To gather or acquire something, typically through effort or skill.

  • For instance, “She was able to garner support for her cause through her passionate speeches.”
  • A person discussing recognition might say, “He has garnered numerous awards for his acting talent.”
  • In a conversation about reviews, someone might mention, “The movie has garnered positive feedback from critics.”

28. Aggregate

To gather or collect different items or pieces into a whole or total.

  • For example, “The data analyst will aggregate the information from various sources.”
  • A person discussing finances might say, “We need to aggregate our expenses and income to get a clear picture of our financial situation.”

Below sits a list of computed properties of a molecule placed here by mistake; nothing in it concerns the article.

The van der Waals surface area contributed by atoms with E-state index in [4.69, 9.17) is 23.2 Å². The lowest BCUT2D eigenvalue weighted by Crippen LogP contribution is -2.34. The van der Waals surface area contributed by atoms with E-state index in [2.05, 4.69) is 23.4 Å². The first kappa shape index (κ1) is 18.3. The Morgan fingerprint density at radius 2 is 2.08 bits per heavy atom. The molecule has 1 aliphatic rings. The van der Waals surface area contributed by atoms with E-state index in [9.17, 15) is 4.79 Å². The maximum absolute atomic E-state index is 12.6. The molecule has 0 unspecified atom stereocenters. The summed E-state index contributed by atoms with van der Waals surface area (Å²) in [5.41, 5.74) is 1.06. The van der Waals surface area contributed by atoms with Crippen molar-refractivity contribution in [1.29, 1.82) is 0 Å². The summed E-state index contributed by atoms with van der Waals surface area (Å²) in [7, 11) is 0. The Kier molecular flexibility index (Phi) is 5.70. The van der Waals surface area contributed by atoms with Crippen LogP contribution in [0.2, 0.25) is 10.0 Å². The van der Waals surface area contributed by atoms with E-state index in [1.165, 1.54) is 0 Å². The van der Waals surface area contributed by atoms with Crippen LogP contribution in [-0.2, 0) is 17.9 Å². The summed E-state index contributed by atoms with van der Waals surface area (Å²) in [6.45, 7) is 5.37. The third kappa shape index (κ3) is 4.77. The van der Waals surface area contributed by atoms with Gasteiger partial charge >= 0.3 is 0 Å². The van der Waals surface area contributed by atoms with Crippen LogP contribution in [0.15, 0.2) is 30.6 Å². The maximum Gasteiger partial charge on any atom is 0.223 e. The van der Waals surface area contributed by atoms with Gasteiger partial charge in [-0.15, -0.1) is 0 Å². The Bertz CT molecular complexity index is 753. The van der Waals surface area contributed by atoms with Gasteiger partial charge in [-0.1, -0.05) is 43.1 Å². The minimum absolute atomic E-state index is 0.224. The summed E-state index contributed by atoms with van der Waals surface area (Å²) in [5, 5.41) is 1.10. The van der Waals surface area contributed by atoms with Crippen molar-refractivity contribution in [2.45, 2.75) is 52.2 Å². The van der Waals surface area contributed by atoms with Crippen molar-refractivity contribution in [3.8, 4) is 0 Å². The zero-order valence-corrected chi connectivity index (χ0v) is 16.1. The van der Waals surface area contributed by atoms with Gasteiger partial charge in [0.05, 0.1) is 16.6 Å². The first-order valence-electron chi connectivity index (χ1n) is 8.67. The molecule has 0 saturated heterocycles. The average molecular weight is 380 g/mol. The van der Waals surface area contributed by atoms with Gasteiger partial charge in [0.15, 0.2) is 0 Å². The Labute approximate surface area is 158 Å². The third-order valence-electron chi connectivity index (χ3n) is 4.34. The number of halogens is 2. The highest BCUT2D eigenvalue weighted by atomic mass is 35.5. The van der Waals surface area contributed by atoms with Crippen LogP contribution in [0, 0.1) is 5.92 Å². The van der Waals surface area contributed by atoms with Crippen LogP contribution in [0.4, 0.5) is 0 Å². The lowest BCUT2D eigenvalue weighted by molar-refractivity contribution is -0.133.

• In a discussion about statistics, someone might mention, “The researcher will aggregate the data from multiple surveys to analyze the trends.”

29. Pool

To gather or bring together resources, knowledge, or efforts for a common purpose.

  • For instance, “The team decided to pool their money to buy a gift for their colleague.”
  • A person discussing carpooling might say, “Let’s pool our resources and take turns driving to work.”
  • In a conversation about group projects, someone might mention, “We need to pool our skills and ideas to create a successful presentation.”

30. Harvest

To gather or reap a crop or produce from the land.

  • For example, “The farmers were busy harvesting their crops in the fields.”
  • A person discussing gardening might say, “It’s time to harvest the tomatoes from the garden.”
  • In a discussion about natural resources, someone might mention, “They are planning to harvest timber from the forest for construction purposes.”

31. Collect